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Weekly jobless claims increase

The number of Americans seeking unemployment benefits jumped to the highest level in two months, although the figures were skewed in part by Hurricane Isaac. Applications increased by 15,000 to a seasonally adjusted 382,000, the Labor Department said Thursday. That's up from 367,000 the previous week. The four-week average, a less volatile measure, increased for the fourth straight week to 375,000. Isaac made landfall as Category 1 hurricane on Aug. 28 in southeastern Louisiana and was later downgraded to a tropical storm. It disrupted work in nine states and boosted applications by roughly 9,000, Labor officials said. Applications for unemployment benefits reflect the pace of layoffs.


Gas drives up wholesale prices

A sharp rise in gasoline costs drove up wholesale prices last month by the most in more than three years. But outside energy and food, price gains were mild. The producer price index, which measures price changes before they reach the consumer, jumped 1.7 percent in August, the Labor Department said. The increase was mostly because gas prices soared 13.6 percent, the biggest gain in three years. Food prices rose 0.9 percent, driven up by steep increases in the cost of eggs and dairy products. Excluding food and gas, core wholesale prices rose only 0.2 percent. Food prices are likely to rise further in the coming months as the Midwest drought has made corn, soybeans and other grains much more expensive.


More airlines raising fares

Led by Southwest Airlines, several airlines are raising prices again. Southwest raised fares Wednesday by $10 per round trip on about 10 percent of its routes. United Airlines expanded the increase later in the day to cover most of its U.S. flights. "We raised fares to cover the increasing cost of doing business," United spokeswoman Megan McCarthy said Thursday. Delta Air Lines said it matched United's price hike. American Airlines said that it raised prices on some routes, US Airways and JetBlue Airways said they matched Southwest's increase, and Virgin America eventually matched the broader United increase. A Delta-led attempt to raise prices failed last week, a sign that airlines could be worried about filling seats in a sluggish economy. But Southwest carries more passengers than any airline within the U.S., and fare increases often stick or fail depending on whether Southwest goes along.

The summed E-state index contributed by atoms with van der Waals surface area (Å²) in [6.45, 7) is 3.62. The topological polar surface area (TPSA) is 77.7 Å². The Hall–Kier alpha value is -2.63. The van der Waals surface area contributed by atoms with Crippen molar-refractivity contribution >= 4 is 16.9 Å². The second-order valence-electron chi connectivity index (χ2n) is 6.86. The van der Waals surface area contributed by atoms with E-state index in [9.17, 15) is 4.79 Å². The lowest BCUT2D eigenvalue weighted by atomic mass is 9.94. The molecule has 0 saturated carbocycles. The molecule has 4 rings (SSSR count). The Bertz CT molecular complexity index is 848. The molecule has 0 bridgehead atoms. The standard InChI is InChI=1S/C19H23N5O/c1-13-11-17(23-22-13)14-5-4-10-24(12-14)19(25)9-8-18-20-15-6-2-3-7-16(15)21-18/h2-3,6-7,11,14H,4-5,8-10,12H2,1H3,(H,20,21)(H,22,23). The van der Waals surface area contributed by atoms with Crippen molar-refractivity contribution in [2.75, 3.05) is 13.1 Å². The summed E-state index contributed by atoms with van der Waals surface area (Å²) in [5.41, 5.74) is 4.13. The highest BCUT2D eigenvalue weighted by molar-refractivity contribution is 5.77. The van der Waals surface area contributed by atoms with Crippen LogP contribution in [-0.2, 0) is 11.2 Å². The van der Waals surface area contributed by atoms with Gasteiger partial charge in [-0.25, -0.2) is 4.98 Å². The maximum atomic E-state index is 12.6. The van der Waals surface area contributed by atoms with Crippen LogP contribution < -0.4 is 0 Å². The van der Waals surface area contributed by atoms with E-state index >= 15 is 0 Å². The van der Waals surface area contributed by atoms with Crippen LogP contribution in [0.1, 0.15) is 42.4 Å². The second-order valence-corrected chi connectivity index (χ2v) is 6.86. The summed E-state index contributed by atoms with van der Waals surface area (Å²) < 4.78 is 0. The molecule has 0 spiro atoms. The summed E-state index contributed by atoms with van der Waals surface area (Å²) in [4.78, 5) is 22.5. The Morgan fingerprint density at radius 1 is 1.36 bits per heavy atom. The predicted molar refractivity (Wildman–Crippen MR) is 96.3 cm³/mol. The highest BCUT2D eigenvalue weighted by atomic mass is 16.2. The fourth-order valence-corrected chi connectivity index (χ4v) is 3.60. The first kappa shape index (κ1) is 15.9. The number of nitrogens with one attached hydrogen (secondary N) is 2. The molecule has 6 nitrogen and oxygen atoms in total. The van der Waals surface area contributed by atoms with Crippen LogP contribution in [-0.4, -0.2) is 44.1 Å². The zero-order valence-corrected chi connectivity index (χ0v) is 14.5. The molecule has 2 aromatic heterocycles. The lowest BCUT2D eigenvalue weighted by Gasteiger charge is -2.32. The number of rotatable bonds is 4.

English-only lawsuit dismissed

A Nebraska woman who says she was fired for speaking Spanish at work failed to convince a federal judge that was true. The Lincoln Journal Star reports that U.S. District Judge John Gerrard dismissed Rocio Reyes' lawsuit against Pharma Chemie Inc. this week. PCI said it created its English-only policy to promote efficiency and safety. The company said that when managers spoke to Reyes in English, she often would not respond, so it wasn't clear if she had heard the directions. Gerrard said Reyes failed to prove PCI's policy was discriminatory.


WORLD


Germany signs off on EU aid

Germany's president signed off Thursday on the eurozone's permanent $645.5 billion rescue fund and Europe's budget-discipline pact, bringing the continent's financial firewall a step closer to completion. President Joachim Gauck signed the legislation a day after Germany's Federal Constitutional Court rejected calls for an injunction blocking the measures, his office said. However, the court did insist that Germany fulfill some conditions -- notably, ensuring there are legal guarantees that Parliament must vote on any further increases in Germany's contributions to the fund, the European Stability Mechanism. Germany is liable for about 27 percent of the European rescue program.-- AP

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